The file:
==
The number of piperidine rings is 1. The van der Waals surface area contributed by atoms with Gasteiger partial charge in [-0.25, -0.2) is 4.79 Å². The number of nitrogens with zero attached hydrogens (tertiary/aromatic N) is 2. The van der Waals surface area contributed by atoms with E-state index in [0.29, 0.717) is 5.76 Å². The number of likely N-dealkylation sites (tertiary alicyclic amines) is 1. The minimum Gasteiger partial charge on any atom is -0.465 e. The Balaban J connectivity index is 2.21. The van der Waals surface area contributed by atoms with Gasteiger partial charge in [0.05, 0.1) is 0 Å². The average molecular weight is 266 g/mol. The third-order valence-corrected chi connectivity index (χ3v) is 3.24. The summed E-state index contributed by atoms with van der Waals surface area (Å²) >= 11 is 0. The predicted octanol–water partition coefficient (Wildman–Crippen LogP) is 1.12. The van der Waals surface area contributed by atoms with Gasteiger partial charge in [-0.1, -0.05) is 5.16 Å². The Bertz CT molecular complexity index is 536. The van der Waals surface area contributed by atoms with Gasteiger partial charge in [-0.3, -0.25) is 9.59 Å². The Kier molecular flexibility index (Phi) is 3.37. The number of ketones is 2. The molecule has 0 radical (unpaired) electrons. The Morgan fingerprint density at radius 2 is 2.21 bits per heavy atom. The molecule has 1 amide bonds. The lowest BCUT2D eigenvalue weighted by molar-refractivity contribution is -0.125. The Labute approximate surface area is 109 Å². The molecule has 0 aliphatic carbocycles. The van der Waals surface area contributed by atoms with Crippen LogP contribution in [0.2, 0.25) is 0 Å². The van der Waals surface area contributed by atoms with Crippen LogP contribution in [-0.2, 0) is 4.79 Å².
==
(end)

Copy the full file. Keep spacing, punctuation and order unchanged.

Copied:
The number of piperidine rings is 1. The van der Waals surface area contributed by atoms with Gasteiger partial charge in [-0.25, -0.2) is 4.79 Å². The number of nitrogens with zero attached hydrogens (tertiary/aromatic N) is 2. The van der Waals surface area contributed by atoms with E-state index in [0.29, 0.717) is 5.76 Å². The number of likely N-dealkylation sites (tertiary alicyclic amines) is 1. The minimum Gasteiger partial charge on any atom is -0.465 e. The Balaban J connectivity index is 2.21. The van der Waals surface area contributed by atoms with Gasteiger partial charge in [0.05, 0.1) is 0 Å². The average molecular weight is 266 g/mol. The third-order valence-corrected chi connectivity index (χ3v) is 3.24. The summed E-state index contributed by atoms with van der Waals surface area (Å²) >= 11 is 0. The predicted octanol–water partition coefficient (Wildman–Crippen LogP) is 1.12. The van der Waals surface area contributed by atoms with Gasteiger partial charge in [-0.1, -0.05) is 5.16 Å². The Bertz CT molecular complexity index is 536. The van der Waals surface area contributed by atoms with Gasteiger partial charge in [-0.3, -0.25) is 9.59 Å². The Kier molecular flexibility index (Phi) is 3.37. The number of ketones is 2. The molecule has 0 radical (unpaired) electrons. The Morgan fingerprint density at radius 2 is 2.21 bits per heavy atom. The molecule has 1 amide bonds. The lowest BCUT2D eigenvalue weighted by molar-refractivity contribution is -0.125. The Labute approximate surface area is 109 Å². The molecule has 0 aliphatic carbocycles. The van der Waals surface area contributed by atoms with Crippen LogP contribution in [0.2, 0.25) is 0 Å². The van der Waals surface area contributed by atoms with Crippen LogP contribution in [-0.2, 0) is 4.79 Å².